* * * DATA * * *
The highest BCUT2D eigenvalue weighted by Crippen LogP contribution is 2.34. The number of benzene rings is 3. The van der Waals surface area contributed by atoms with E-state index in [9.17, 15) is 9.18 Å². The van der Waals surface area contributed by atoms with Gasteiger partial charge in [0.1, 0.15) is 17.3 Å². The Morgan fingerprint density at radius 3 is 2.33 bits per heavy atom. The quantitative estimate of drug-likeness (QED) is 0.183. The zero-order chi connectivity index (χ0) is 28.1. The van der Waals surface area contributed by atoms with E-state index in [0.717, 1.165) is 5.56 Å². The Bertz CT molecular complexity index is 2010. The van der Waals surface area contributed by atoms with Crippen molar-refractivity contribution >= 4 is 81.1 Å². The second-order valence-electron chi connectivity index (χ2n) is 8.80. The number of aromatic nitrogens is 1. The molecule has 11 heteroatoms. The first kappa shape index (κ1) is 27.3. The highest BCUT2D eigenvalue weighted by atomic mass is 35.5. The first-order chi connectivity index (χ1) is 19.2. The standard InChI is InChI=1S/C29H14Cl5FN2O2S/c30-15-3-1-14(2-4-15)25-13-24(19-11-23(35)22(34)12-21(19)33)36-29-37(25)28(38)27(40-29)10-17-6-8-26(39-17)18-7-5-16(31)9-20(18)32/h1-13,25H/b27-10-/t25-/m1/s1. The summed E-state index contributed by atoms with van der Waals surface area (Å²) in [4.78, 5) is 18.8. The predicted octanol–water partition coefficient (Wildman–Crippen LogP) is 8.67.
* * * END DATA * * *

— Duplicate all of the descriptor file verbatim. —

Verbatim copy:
The highest BCUT2D eigenvalue weighted by Crippen LogP contribution is 2.34. The number of benzene rings is 3. The van der Waals surface area contributed by atoms with E-state index in [9.17, 15) is 9.18 Å². The van der Waals surface area contributed by atoms with Gasteiger partial charge in [0.1, 0.15) is 17.3 Å². The Morgan fingerprint density at radius 3 is 2.33 bits per heavy atom. The quantitative estimate of drug-likeness (QED) is 0.183. The zero-order chi connectivity index (χ0) is 28.1. The van der Waals surface area contributed by atoms with E-state index in [0.717, 1.165) is 5.56 Å². The Bertz CT molecular complexity index is 2010. The van der Waals surface area contributed by atoms with Crippen molar-refractivity contribution >= 4 is 81.1 Å². The second-order valence-electron chi connectivity index (χ2n) is 8.80. The number of aromatic nitrogens is 1. The molecule has 11 heteroatoms. The first kappa shape index (κ1) is 27.3. The highest BCUT2D eigenvalue weighted by atomic mass is 35.5. The first-order chi connectivity index (χ1) is 19.2. The standard InChI is InChI=1S/C29H14Cl5FN2O2S/c30-15-3-1-14(2-4-15)25-13-24(19-11-23(35)22(34)12-21(19)33)36-29-37(25)28(38)27(40-29)10-17-6-8-26(39-17)18-7-5-16(31)9-20(18)32/h1-13,25H/b27-10-/t25-/m1/s1. The summed E-state index contributed by atoms with van der Waals surface area (Å²) in [4.78, 5) is 18.8. The predicted octanol–water partition coefficient (Wildman–Crippen LogP) is 8.67.